What can we learn about visual attention to multiple words from the word–word interference task?

Claudio Mulatti*, Lisa Ceccherini, Max Coltheart

*Corresponding author for this work

Research output: Contribution to journalArticle

4 Citations (Scopus)

Abstract

In this work, we develop an empirically driven model of visual attention to multiple words using the word–word interference (WWI) task. In this task, two words are simultaneously presented visually: a to-be-ignored distractor word at fixation, and a to-be-read-aloud target word above or below the distractor word. Experiment 1 showed that low-frequency distractor words interfere more than high-frequency distractor words. Experiment 2 showed that distractor frequency (high vs. low) and target frequency (high vs. low) exert additive effects. Experiment 3 showed that the effect of the case status of the target (same vs. AlTeRnAtEd) interacts with the type of distractor (word vs. string of # marks). Experiment 4 showed that targets are responded to faster in the presence of semantically related distractors than in presence of unrelated distractors. Our model of visual attention to multiple words borrows two principles governing processing dynamics from the dual-route cascaded model of reading: cascaded interactive activation and lateral inhibition. At the core of the model are three mechanisms aimed at dealing with the distinctive feature of the WWI task, which is that two words are presented simultaneously. These mechanisms are identification, tokenization, and deactivation.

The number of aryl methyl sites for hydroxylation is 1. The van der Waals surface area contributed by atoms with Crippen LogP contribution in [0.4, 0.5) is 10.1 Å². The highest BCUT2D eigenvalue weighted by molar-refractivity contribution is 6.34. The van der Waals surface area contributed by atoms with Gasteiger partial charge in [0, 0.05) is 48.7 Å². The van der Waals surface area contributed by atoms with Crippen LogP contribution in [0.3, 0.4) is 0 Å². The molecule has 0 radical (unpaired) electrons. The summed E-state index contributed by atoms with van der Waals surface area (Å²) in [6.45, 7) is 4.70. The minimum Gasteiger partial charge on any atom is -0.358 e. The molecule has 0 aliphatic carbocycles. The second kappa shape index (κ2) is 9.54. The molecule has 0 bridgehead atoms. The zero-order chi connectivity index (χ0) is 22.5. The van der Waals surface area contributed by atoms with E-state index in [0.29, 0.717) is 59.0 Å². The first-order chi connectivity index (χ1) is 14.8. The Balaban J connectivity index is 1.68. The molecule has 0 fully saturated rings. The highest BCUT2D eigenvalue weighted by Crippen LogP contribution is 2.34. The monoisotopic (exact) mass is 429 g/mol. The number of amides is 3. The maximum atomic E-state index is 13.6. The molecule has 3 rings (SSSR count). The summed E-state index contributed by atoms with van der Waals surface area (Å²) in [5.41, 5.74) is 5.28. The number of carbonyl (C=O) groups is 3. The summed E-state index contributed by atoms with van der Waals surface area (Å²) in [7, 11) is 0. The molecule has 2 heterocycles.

Original languageEnglish
Pages (from-to)121-132
Number of pages12
JournalMemory and Cognition
Volume43
Issue number1
DOIs
Publication statusPublished - Jan 2015

Keywords

  • Word production
  • Visual Word Recognition
  • Reading
  • Lexical selection
  • Visual attention
  • Lexical processing
  • Reading Aloud

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